In network level management, a relatively small percentage of the pavement is inspected to obtain a snapshot of the current condition. The data is also used to project the future condition of the pavement. Projections provide the information needed to identify and schedule potential project-level areas requiring maintenance and rehabilitation in current and future years.

The forecasted maintenance requirements can also be compared with the actual costs which can be allocated for pavement maintenance and rehabilitation. Using this comparison, coupled with projected pavement condition, priorities can be established for the entire network.

Project Level Management
At the project level, a detailed condition survey is undertaken to develop actual quantities for maintenance and repair. The results of project level pavement inspection are combined with budget and/or management constraints or both to produce the final maintenance and rehabilitation project list for any particular program year. Final plans and specifications are developed and used in the bidding process.

Terracon’s engineers can help clients with any of these pavement management services for city and county roadways, as well as parking lots and drive lanes associated with commercial developments, educational facilities, hospitals, and airports. In addition to evaluation and engineering services, we can provide construction support to include construction administration management, assist with the bidding process, and construction materials testing and observation. Our teams provide start to finish solutions for your pavement needs.

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Demolition and Clean Up Heat Up: Commissioned demolition of an incinerator

Many communities have obsolete infrastructure that represents an underutilized asset, often posing an environmental or safety hazard to the community. Terracon recently assisted one such community with a former municipal solid waste incinerator removal to allow repurposing of the building. Challenges on this project included the presence of hazardous ash impacting porous and non-porous surfaces, significantly limiting the recycling and reuse options for the non-porous (steel) components of the incinerator. To eliminate the exposure hazards and maximize the recycling potential to help control overall project costs, Terracon developed a cleaning and monitoring plan that allowed a large volume of the steel and other non-porous components to be recycled safely and effectively.

Terracon was contacted by a demolition contractor with whom we had completed previous demolition and cleaning projects at former incinerator sites. Our team developed a cleaning and management plan that was approved by the Minnesota Pollution Control Agency that allowed recycling of large volumes of metal materials. Terracon completed supplemental assessment for asbestos and cleaning validation to document the effectiveness of the cleaning process.

Unique Cleanup and Disposal

Cleaning was completed using high pressure washing, with wash water collected within the incinerator building. Terracon provided visual clearance of cleaned materials prior to off-site shipment for recycling. After cleaning was completed, the wash water and accumulated sediment required management and disposal.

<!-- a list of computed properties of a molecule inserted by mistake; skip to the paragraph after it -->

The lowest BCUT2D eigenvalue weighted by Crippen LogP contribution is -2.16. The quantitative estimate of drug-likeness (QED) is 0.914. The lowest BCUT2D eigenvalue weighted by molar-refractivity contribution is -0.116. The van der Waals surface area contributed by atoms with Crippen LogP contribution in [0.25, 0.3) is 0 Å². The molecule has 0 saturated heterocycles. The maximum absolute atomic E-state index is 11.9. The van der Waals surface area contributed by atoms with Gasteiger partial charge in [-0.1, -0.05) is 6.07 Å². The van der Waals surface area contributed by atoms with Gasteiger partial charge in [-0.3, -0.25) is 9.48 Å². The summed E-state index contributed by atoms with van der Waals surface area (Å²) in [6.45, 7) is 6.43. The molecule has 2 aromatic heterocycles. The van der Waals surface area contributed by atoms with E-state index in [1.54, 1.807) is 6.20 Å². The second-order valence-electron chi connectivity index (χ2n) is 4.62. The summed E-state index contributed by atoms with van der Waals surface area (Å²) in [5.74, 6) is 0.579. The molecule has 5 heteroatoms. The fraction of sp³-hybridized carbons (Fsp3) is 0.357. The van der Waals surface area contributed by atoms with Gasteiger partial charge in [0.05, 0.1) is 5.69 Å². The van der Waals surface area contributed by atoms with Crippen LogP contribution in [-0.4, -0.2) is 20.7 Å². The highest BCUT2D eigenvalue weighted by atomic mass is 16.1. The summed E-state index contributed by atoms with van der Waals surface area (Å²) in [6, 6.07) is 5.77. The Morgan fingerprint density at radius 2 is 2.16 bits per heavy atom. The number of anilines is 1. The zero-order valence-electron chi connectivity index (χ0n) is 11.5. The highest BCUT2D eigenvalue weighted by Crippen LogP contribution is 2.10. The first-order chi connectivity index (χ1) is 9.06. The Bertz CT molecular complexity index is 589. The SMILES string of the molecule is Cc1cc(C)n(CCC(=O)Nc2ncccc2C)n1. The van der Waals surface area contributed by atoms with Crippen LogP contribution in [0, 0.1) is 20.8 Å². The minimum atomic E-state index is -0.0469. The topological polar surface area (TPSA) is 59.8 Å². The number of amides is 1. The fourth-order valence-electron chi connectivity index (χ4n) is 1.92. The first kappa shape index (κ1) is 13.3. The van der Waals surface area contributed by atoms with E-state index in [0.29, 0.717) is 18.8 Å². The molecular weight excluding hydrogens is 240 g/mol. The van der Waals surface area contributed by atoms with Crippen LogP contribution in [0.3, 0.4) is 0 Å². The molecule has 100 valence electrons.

Similar projects had utilized settling and/or bag filtration to remove heavy metal laden particulate from the wash water to below discharge limits of the local publicly owned treatment works (POTW).  Initial settling and bag filtration tests on the water showed that zinc and cadmium concentrations were well above the applicable discharge limits of the POTW. Terracon’s industrial wastewater group was contacted to assess the situation and determine if treatment was feasible, bringing our experience with pre-treatment of heavy metal laden wastewater in industrial settings to bear on this field application.

A round of jar tests was conducted to determine if the metals were dissolved, chelated, or present as a fine particulate. The metals were determined to be dissolved but not chelated. A pH of 10.5 was selected for the initial treatment, which is between the minimum solubility pH point for zinc and cadmium, and would provide for precipitation of metals from the wash water. The pH was then adjusted prior to discharge in accordance with POTW requirements.

Safety Considerations Met

Significant safety considerations were discussed and mitigated due to the handling of strong acids and bases in the temporary system under bad weather conditions. Terracon conducted the on-site treatment in temperatures below zero degrees F. Initially, the pH of the water was adjusted to 10.5 with caustic using an air wand for mixing. The solution was allowed to settle and was pumped into a temporary batch treatment system. Two plastic, 1,000 gallon tanks were used to neutralize the water prior to discharge.

The water met metals and pH limits of the POTW and the treated batches were discharged to the sanitary sewer system. This treatment process was significantly less costly than other management options considered. The project was completed on schedule and on budget. Following the project, the demolition contractor’s supervisor made a point to call the Terracon department manager and thank him for the professional, efficient, and friendly service that had been provided on-site under difficult conditions.

Terracon is a provider of environmental, facilities, geotechnical, and materials testing services. This project is an example of the collaboration of multiple practice areas within the environmental service line to help our clients meet their regulatory, business, and community needs.